In the 2019 SHLAA, three sites were recorded as having outline planning permission. Reserved Matters have since been approved for one site (10 Shirley Drive, Hove). A second site (Land adjacent to Ovingdean Road) has been subject to discharge of planning conditions attached to the outline permission, whilst the third site (Coombe Farm, Saltdean) is subject to a planning application for a revised scheme for an increased number of dwellings.

Detailed permissions not yet started

5.15

In the 2019 SHLAA, there were 27 sites in this category totalling 1,688 net dwellings. Of these, 11 developments totalling 920 net dwellings had commenced by November 2020 and one site of 12 dwellings had been completed (Buckley Close). A further site (108 North St, Portslade) is being converted from office to residential through permitted development (Prior Approval). Planning permission had lapsed on two sites totalling 15 net dwellings.

5.16

The 2019 SHLAA included a further three sites totalling 356 net dwellings which had been approved by Planning Committee subject to a s106 agreement. Work has now commenced on two of these schemes.

Planning applications under consideration

5.17

In the 2019 SHLAA, there were three planning applications under consideration totalling 901 net dwellings. The most significant of these was the outline application for a major strategic development including up to 880 residential units at Toad’s Hole Valley, the city’s largest greenfield allocation. That application has still not reached Planning Committee due to the scale and complexity of the proposal, and its location close to a strategic road junction. These issues have extended the time needed to ensure that sufficient mitigation is in place, with the transport proposals in particular requiring further detailed assessment and amendment which is still in progress. Due to the longer lead times for this development (i.e securing approval of Reserved Matters, undertaking pre-commencement investigations and site works etc), it is projected that only 100 dwellings will be built out within the five year period to 1 April 2024.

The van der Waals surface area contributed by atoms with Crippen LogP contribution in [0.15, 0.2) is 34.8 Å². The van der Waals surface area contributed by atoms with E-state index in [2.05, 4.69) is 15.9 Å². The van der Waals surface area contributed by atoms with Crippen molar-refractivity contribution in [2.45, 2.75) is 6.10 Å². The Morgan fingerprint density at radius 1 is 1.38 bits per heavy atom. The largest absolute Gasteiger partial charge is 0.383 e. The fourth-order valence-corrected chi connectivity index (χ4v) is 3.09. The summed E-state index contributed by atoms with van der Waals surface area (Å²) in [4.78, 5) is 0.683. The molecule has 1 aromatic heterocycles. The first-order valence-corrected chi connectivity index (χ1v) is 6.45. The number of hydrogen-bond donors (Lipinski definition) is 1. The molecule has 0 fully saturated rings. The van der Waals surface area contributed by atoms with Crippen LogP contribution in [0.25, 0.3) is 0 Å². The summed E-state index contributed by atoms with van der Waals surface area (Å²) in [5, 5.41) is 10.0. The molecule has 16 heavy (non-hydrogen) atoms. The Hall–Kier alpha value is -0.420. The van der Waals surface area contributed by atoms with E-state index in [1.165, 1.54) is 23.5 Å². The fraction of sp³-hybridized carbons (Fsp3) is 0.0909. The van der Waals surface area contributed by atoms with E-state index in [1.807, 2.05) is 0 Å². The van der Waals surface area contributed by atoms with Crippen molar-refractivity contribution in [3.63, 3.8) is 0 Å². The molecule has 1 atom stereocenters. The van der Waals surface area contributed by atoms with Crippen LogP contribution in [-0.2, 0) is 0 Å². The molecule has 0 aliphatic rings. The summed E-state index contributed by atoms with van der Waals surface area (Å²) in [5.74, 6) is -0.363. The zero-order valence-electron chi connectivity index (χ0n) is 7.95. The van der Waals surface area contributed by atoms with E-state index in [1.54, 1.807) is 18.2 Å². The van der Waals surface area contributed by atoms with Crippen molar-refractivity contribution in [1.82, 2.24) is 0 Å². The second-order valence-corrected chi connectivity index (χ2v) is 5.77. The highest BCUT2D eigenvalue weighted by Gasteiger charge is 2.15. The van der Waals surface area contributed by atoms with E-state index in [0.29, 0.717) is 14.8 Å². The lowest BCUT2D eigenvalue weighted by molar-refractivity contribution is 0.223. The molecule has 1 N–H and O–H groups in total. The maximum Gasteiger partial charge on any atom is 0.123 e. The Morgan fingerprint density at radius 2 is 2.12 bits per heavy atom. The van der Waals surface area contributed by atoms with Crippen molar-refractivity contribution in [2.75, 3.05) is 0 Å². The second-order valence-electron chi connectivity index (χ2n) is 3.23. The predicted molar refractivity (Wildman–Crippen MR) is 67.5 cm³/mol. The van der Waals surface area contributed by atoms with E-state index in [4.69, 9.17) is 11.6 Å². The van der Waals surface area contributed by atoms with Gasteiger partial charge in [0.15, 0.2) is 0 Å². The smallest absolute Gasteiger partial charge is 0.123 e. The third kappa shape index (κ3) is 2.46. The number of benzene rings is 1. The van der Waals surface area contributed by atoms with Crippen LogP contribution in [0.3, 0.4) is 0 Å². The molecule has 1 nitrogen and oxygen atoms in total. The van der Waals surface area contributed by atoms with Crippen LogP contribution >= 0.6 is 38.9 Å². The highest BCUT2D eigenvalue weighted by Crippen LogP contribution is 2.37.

Further planning permissions since the 2019 SHLAA

5.18

In addition to the sites/planning applications considered above, a further 15 developments of 6+ dwellings totalling 1,056 net dwellings have gained planning permission since the 2019 SHLAA. These sites are listed in Appendix 5. They include a large scale development at the Sackville Trading Estate/Coal Yard site in Hove (including 564 build to rent residential units which also includes a 260 unit care community) and further significant developments at the KAP site, Newtown Road (148 units) and the Greater Brighton Metropolitan College (135 units). Planning permission was granted in March 2019 and was listed in the AMR 2018/19 but not in the SHLAA 2019.

5.19

The HDT allows for development of student accommodation and other communal accommodation to be counted towards the overall housing delivery figure. Communal accommodation is accounted for by applying nationally set ratios based on 2011 Census data. The ratio applied for student accommodation is 2.5 student bedrooms equivalent to one dwelling, whilst for other communal accommodation, a ratio of 1.8 bedrooms equivalent to one dwelling is applied.

Purpose built student accommodation